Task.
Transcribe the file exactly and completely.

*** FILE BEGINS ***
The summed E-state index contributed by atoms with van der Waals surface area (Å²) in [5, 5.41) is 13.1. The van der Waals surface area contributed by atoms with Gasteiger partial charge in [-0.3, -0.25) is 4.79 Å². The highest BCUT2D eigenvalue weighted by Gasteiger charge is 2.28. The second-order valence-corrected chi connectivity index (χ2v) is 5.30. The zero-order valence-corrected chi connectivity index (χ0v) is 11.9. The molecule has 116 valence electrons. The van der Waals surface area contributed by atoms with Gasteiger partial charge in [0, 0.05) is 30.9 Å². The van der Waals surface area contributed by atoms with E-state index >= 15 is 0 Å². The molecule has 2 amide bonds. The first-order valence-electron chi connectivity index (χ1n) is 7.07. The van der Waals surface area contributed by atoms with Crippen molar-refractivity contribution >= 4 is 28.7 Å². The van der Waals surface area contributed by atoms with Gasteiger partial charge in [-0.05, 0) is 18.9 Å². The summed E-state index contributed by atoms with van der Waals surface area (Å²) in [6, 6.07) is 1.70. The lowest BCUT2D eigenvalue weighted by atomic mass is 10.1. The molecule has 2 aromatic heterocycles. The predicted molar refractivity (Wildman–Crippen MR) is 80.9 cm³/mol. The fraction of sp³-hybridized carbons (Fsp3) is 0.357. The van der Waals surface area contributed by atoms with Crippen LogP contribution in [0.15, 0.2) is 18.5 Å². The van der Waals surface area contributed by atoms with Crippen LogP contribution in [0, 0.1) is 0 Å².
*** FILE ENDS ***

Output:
The summed E-state index contributed by atoms with van der Waals surface area (Å²) in [5, 5.41) is 13.1. The van der Waals surface area contributed by atoms with Gasteiger partial charge in [-0.3, -0.25) is 4.79 Å². The highest BCUT2D eigenvalue weighted by Gasteiger charge is 2.28. The second-order valence-corrected chi connectivity index (χ2v) is 5.30. The zero-order valence-corrected chi connectivity index (χ0v) is 11.9. The molecule has 116 valence electrons. The van der Waals surface area contributed by atoms with Gasteiger partial charge in [0, 0.05) is 30.9 Å². The van der Waals surface area contributed by atoms with E-state index >= 15 is 0 Å². The molecule has 2 amide bonds. The first-order valence-electron chi connectivity index (χ1n) is 7.07. The van der Waals surface area contributed by atoms with Crippen molar-refractivity contribution >= 4 is 28.7 Å². The van der Waals surface area contributed by atoms with Gasteiger partial charge in [-0.05, 0) is 18.9 Å². The summed E-state index contributed by atoms with van der Waals surface area (Å²) in [6, 6.07) is 1.70. The lowest BCUT2D eigenvalue weighted by atomic mass is 10.1. The molecule has 2 aromatic heterocycles. The predicted molar refractivity (Wildman–Crippen MR) is 80.9 cm³/mol. The fraction of sp³-hybridized carbons (Fsp3) is 0.357. The van der Waals surface area contributed by atoms with Crippen LogP contribution in [0.15, 0.2) is 18.5 Å². The van der Waals surface area contributed by atoms with Crippen LogP contribution in [0, 0.1) is 0 Å².